Welcome to Fall 2021, new Department of Epidemiology Students!

Pictured above: our new fall 2021 PhD, MPH, and MS students, along with spring and summer 2021 matriculated students.

 

The Department of Epidemiology of the University of Pittsburgh Graduate School of Public Health is leading research and prevention activities that impact public health by training students to evaluate and respond to important public health issues in aging and chronic disease prevention, reproductive health, environmental health, and infectious diseases.

 

The program provides a strong foundation in epidemiology, which is a core discipline in public health. Our epidemiology graduate programs incorporate into the teaching program activities that provide a practical and clinically relevant educational experience that is based on a foundation of research excellence.. Students take a series of core courses in epidemiology and public health, and may choose to focus on one of several Areas of Emphasis. Faculty in each of these areas direct major research programs and training grants that provide excellent opportunities for student research and field training.

Find a research program for your interests

Pitt Public Health faculty members conduct small and large observational studies and clinical trials of problems that have major impact on the health of populations, such as heart disease, diabetes, cancer, premature birth, and injury. Faculty members may also lead field centers or coordinating centers for multicenter national and international observational studies and clinical trials.

Major areas of emphasis include...

  • Aging
  • Applied public health
  • Cancer
  • Cardiovascular and diabetes
  • Clinical trials and methods
  • Environmental
  • Global health
  • Infectious disease
  • Injury prevention
  • Molecular and genetic
  • Obesity and nutritional
  • Population neuroscience
  • Prevention, lifestyle and physical activity
  • Psychiatric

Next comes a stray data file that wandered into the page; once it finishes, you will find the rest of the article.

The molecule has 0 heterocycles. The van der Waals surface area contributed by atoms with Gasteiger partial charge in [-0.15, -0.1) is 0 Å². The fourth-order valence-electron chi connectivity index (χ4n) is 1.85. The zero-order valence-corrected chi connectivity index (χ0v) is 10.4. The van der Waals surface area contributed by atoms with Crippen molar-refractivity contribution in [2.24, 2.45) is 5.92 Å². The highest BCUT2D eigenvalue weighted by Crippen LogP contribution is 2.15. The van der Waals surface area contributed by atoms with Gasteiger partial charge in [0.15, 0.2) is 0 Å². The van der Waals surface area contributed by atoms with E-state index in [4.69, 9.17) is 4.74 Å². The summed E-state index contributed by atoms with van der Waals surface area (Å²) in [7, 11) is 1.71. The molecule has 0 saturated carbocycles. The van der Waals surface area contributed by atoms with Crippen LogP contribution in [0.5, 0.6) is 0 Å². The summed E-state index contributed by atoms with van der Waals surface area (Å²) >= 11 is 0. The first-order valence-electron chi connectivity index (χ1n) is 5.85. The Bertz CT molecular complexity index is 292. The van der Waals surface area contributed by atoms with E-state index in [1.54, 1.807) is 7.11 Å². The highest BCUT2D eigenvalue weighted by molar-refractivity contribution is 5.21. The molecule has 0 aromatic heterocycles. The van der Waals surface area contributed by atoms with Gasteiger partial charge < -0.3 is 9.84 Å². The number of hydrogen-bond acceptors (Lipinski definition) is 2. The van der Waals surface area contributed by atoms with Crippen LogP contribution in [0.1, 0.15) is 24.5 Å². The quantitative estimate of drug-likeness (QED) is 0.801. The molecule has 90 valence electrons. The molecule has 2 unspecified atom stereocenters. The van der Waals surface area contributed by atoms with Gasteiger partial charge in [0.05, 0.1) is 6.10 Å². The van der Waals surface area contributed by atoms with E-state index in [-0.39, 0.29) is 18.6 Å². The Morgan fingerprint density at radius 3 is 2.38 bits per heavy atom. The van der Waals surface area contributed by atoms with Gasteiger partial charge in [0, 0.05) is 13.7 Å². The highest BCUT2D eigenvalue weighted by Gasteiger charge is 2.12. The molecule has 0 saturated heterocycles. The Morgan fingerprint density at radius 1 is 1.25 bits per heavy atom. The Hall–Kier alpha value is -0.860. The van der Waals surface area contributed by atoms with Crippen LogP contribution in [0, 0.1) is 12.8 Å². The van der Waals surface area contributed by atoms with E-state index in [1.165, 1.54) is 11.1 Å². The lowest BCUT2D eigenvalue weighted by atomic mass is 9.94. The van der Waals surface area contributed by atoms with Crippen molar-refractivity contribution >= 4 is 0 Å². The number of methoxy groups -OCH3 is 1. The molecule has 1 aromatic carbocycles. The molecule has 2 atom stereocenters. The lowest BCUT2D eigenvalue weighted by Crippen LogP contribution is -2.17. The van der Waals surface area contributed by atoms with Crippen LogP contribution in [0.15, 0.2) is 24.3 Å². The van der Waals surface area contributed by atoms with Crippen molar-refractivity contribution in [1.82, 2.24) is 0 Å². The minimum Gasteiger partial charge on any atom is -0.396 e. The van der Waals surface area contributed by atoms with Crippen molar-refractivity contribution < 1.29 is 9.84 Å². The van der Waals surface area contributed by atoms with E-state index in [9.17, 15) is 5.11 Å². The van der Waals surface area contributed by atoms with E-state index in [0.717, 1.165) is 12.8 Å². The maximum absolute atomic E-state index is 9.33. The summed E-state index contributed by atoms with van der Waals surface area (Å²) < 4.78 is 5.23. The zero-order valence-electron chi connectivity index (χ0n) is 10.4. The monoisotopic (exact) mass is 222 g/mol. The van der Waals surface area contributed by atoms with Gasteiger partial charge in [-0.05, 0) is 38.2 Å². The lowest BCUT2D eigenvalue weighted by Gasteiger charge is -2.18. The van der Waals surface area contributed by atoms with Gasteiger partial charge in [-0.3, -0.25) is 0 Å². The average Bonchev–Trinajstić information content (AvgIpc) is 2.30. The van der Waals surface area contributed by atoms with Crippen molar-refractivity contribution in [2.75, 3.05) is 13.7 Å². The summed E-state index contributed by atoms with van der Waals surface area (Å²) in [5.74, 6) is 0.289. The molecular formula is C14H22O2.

• Reproductive, perinatal and pediatric
  • Social epidemiology and health equity
  • Women’s health

 

Harrison co-authors Conversation piece - Massive numbers of new COVID-19 infections, not vaccines, are the main driver of new coronavirus variants

THE CONVERSATION – The rise o...
Harrison co-authors Conversation piece - Massive numbers of new COVID-19 infections, not vaccines, are the main driver of new coronavirus variants

THE CONVERSATION – The rise of coronavirus variants globally has highlighted the huge influence evolutionary biology has on daily life. But how mutations, random chance, and natural selection produce variants is a complicated process. What EPI and IDM’s Lee Harrison and a Pitt Medicine colleague ha... (09/13/2021)

Harrison on possible J&J Booster

KDKA-TV  - "I would not expec...
Harrison on possible J&J Booster

KDKA-TV  - "I would not expect anything worrisome with a booster dose but we need to see what the data shows," said Pitt Medicine and EPI's Lee Harrison.  (08/30/2021)

U.S. Energy Firms Launching Employee COVID-19 Vaccination Mandates

REUTERS - Energy and construc...
U.S. Energy Firms Launching Employee COVID-19 Vaccination Mandates

REUTERS - Energy and construction workers have some of the lowest vaccine uptake rates, according to an online survey led by EPI's Wendy King. Some 45% of extraction and construction workers said they were hesitant to get the vaccine, versus just 7.3% in the computer and mathematical professions, t... (08/30/2021)

Other Voices: A rush to judgment on Alzheimer's drug?

PITTSBURGH POST-GAZETTE - An ...
Other Voices: A rush to judgment on Alzheimer's drug?

PITTSBURGH POST-GAZETTE - An op-ed from Mary Ganguli (EPI '87): Imagine that your doctor has just told that you most likely have Alzheimer’s disease, an incurable type of dementia. And then you see on the news that the U.S. Food and Drug Administration (FDA) has approved a new drug for Alzheimer’s ... (08/30/2021)

A group of moms on Facebook built an island of good-faith vaccine debate in a sea of misinformation

THE WASHINGTON POST - People ...
A group of moms on Facebook built an island of good-faith vaccine debate in a sea of misinformation

THE WASHINGTON POST - People concerned about vaccine safety may be easier to convince than those who don't trust the government or medical authorities, said EPI's Wendy King (EPI '04). Earlier this year, King surveyed more than 5 million U.S. adults about their attitudes toward coronavirus vaccines... (08/30/2021)